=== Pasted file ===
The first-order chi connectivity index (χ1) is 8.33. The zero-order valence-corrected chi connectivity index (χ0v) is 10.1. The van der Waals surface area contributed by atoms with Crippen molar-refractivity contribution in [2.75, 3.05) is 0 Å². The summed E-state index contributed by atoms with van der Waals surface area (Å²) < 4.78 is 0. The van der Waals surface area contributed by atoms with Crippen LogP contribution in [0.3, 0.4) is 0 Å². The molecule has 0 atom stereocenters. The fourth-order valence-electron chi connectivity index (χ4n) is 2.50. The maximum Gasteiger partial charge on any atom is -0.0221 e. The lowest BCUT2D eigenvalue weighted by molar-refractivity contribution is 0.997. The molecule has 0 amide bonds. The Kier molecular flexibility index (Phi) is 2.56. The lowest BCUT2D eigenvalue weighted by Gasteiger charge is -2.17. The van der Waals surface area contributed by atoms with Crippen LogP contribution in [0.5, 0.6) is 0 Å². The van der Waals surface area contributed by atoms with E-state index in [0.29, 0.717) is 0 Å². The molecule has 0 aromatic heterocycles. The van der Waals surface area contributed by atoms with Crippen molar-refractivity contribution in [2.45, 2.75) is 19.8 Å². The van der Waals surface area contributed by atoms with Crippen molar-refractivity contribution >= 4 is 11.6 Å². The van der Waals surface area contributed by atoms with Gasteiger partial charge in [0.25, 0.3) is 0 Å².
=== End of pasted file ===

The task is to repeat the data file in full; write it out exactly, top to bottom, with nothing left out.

The first-order chi connectivity index (χ1) is 8.33. The zero-order valence-corrected chi connectivity index (χ0v) is 10.1. The van der Waals surface area contributed by atoms with Crippen molar-refractivity contribution in [2.75, 3.05) is 0 Å². The summed E-state index contributed by atoms with van der Waals surface area (Å²) < 4.78 is 0. The van der Waals surface area contributed by atoms with Crippen LogP contribution in [0.3, 0.4) is 0 Å². The molecule has 0 atom stereocenters. The fourth-order valence-electron chi connectivity index (χ4n) is 2.50. The maximum Gasteiger partial charge on any atom is -0.0221 e. The lowest BCUT2D eigenvalue weighted by molar-refractivity contribution is 0.997. The molecule has 0 amide bonds. The Kier molecular flexibility index (Phi) is 2.56. The lowest BCUT2D eigenvalue weighted by Gasteiger charge is -2.17. The van der Waals surface area contributed by atoms with Crippen LogP contribution in [0.5, 0.6) is 0 Å². The van der Waals surface area contributed by atoms with E-state index in [0.29, 0.717) is 0 Å². The molecule has 0 aromatic heterocycles. The van der Waals surface area contributed by atoms with Crippen molar-refractivity contribution in [2.45, 2.75) is 19.8 Å². The van der Waals surface area contributed by atoms with Crippen molar-refractivity contribution >= 4 is 11.6 Å². The van der Waals surface area contributed by atoms with Gasteiger partial charge in [0.25, 0.3) is 0 Å².